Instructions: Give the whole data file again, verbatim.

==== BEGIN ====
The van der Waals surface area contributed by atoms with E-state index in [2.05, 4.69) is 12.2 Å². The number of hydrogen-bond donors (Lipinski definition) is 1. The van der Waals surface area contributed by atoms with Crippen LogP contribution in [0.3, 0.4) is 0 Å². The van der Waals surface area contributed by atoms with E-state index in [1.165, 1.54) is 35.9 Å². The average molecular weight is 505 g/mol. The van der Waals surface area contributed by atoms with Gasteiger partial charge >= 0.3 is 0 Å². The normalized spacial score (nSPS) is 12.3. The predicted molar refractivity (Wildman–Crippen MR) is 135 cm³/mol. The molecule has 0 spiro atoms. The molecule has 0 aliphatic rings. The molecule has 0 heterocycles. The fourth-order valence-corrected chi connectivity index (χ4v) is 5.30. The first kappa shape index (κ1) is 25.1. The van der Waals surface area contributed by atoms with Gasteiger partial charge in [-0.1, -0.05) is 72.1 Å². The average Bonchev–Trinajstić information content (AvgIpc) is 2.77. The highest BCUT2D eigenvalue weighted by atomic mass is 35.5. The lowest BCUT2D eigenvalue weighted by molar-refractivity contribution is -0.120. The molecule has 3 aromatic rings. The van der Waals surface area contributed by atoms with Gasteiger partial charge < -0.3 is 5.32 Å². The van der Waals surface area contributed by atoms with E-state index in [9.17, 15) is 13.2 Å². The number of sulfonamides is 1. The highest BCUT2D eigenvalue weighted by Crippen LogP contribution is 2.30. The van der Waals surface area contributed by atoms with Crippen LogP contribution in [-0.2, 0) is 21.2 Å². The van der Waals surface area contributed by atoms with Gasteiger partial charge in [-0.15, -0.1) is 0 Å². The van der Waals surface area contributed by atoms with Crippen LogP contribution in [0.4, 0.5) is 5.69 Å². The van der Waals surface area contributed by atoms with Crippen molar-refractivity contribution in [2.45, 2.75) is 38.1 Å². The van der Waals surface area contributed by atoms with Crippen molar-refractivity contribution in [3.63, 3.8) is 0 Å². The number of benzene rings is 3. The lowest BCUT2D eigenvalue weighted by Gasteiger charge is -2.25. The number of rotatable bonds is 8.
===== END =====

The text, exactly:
The van der Waals surface area contributed by atoms with E-state index in [2.05, 4.69) is 12.2 Å². The number of hydrogen-bond donors (Lipinski definition) is 1. The van der Waals surface area contributed by atoms with Crippen LogP contribution in [0.3, 0.4) is 0 Å². The van der Waals surface area contributed by atoms with E-state index in [1.165, 1.54) is 35.9 Å². The average molecular weight is 505 g/mol. The van der Waals surface area contributed by atoms with Gasteiger partial charge >= 0.3 is 0 Å². The normalized spacial score (nSPS) is 12.3. The predicted molar refractivity (Wildman–Crippen MR) is 135 cm³/mol. The molecule has 0 spiro atoms. The molecule has 0 aliphatic rings. The molecule has 0 heterocycles. The fourth-order valence-corrected chi connectivity index (χ4v) is 5.30. The first kappa shape index (κ1) is 25.1. The van der Waals surface area contributed by atoms with Gasteiger partial charge in [-0.1, -0.05) is 72.1 Å². The average Bonchev–Trinajstić information content (AvgIpc) is 2.77. The highest BCUT2D eigenvalue weighted by atomic mass is 35.5. The lowest BCUT2D eigenvalue weighted by molar-refractivity contribution is -0.120. The molecule has 3 aromatic rings. The van der Waals surface area contributed by atoms with Gasteiger partial charge < -0.3 is 5.32 Å². The van der Waals surface area contributed by atoms with E-state index in [9.17, 15) is 13.2 Å². The number of sulfonamides is 1. The highest BCUT2D eigenvalue weighted by Crippen LogP contribution is 2.30. The van der Waals surface area contributed by atoms with Crippen LogP contribution in [-0.2, 0) is 21.2 Å². The van der Waals surface area contributed by atoms with Gasteiger partial charge in [-0.15, -0.1) is 0 Å². The van der Waals surface area contributed by atoms with Crippen LogP contribution in [0.4, 0.5) is 5.69 Å². The van der Waals surface area contributed by atoms with Crippen molar-refractivity contribution in [2.45, 2.75) is 38.1 Å². The van der Waals surface area contributed by atoms with Crippen molar-refractivity contribution in [3.63, 3.8) is 0 Å². The number of benzene rings is 3. The lowest BCUT2D eigenvalue weighted by Gasteiger charge is -2.25. The number of rotatable bonds is 8.